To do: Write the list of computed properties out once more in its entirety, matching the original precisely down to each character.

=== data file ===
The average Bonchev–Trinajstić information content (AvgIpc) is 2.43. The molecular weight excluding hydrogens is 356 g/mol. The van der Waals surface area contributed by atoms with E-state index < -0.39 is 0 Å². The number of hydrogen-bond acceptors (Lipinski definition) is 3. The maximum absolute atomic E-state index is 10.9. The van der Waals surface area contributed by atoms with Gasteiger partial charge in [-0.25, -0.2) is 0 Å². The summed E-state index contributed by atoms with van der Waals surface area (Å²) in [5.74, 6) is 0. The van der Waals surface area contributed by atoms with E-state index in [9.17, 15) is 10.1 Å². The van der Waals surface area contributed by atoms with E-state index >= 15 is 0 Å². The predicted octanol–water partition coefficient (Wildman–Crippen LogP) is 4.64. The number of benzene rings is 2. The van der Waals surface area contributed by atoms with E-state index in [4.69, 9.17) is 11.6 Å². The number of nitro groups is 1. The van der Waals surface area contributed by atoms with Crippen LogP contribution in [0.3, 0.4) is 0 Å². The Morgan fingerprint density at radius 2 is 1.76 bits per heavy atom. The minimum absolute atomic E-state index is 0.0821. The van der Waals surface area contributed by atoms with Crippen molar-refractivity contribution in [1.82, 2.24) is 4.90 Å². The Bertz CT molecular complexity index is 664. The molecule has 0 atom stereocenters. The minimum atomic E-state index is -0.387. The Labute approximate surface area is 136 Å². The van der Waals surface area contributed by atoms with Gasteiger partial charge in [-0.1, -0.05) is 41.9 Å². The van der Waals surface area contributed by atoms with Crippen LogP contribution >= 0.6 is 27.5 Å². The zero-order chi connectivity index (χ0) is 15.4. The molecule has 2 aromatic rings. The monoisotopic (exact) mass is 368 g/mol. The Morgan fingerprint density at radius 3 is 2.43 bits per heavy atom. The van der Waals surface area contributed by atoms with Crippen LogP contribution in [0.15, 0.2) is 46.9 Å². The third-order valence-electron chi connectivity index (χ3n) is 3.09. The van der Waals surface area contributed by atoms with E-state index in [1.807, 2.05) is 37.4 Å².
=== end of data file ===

The average Bonchev–Trinajstić information content (AvgIpc) is 2.43. The molecular weight excluding hydrogens is 356 g/mol. The van der Waals surface area contributed by atoms with E-state index < -0.39 is 0 Å². The number of hydrogen-bond acceptors (Lipinski definition) is 3. The maximum absolute atomic E-state index is 10.9. The van der Waals surface area contributed by atoms with Gasteiger partial charge in [-0.25, -0.2) is 0 Å². The summed E-state index contributed by atoms with van der Waals surface area (Å²) in [5.74, 6) is 0. The van der Waals surface area contributed by atoms with E-state index in [9.17, 15) is 10.1 Å². The van der Waals surface area contributed by atoms with E-state index >= 15 is 0 Å². The predicted octanol–water partition coefficient (Wildman–Crippen LogP) is 4.64. The number of benzene rings is 2. The van der Waals surface area contributed by atoms with E-state index in [4.69, 9.17) is 11.6 Å². The number of nitro groups is 1. The van der Waals surface area contributed by atoms with Crippen LogP contribution in [0.3, 0.4) is 0 Å². The Morgan fingerprint density at radius 2 is 1.76 bits per heavy atom. The minimum absolute atomic E-state index is 0.0821. The van der Waals surface area contributed by atoms with Crippen molar-refractivity contribution in [1.82, 2.24) is 4.90 Å². The Bertz CT molecular complexity index is 664. The molecule has 0 atom stereocenters. The minimum atomic E-state index is -0.387. The Labute approximate surface area is 136 Å². The van der Waals surface area contributed by atoms with Gasteiger partial charge in [-0.1, -0.05) is 41.9 Å². The van der Waals surface area contributed by atoms with Crippen LogP contribution >= 0.6 is 27.5 Å². The zero-order chi connectivity index (χ0) is 15.4. The molecule has 2 aromatic rings. The monoisotopic (exact) mass is 368 g/mol. The Morgan fingerprint density at radius 3 is 2.43 bits per heavy atom. The van der Waals surface area contributed by atoms with Crippen LogP contribution in [0.15, 0.2) is 46.9 Å². The third-order valence-electron chi connectivity index (χ3n) is 3.09. The van der Waals surface area contributed by atoms with E-state index in [1.807, 2.05) is 37.4 Å².